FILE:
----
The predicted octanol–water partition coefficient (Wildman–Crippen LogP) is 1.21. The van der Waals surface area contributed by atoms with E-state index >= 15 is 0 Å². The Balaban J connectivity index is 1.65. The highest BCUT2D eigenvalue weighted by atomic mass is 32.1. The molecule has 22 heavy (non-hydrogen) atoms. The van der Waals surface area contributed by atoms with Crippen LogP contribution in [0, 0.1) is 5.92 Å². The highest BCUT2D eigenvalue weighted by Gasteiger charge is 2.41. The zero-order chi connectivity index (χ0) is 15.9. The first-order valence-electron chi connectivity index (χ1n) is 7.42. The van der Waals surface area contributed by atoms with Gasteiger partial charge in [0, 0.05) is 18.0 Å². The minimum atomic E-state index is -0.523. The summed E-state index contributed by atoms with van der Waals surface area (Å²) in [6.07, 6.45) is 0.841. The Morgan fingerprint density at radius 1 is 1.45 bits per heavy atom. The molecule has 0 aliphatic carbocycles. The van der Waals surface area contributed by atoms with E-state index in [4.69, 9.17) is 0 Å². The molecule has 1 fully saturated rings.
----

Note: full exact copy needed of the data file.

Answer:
The predicted octanol–water partition coefficient (Wildman–Crippen LogP) is 1.21. The van der Waals surface area contributed by atoms with E-state index >= 15 is 0 Å². The Balaban J connectivity index is 1.65. The highest BCUT2D eigenvalue weighted by atomic mass is 32.1. The molecule has 22 heavy (non-hydrogen) atoms. The van der Waals surface area contributed by atoms with Crippen LogP contribution in [0, 0.1) is 5.92 Å². The highest BCUT2D eigenvalue weighted by Gasteiger charge is 2.41. The zero-order chi connectivity index (χ0) is 15.9. The first-order valence-electron chi connectivity index (χ1n) is 7.42. The van der Waals surface area contributed by atoms with Gasteiger partial charge in [0, 0.05) is 18.0 Å². The minimum atomic E-state index is -0.523. The summed E-state index contributed by atoms with van der Waals surface area (Å²) in [6.07, 6.45) is 0.841. The Morgan fingerprint density at radius 1 is 1.45 bits per heavy atom. The molecule has 0 aliphatic carbocycles. The van der Waals surface area contributed by atoms with E-state index in [4.69, 9.17) is 0 Å². The molecule has 1 fully saturated rings.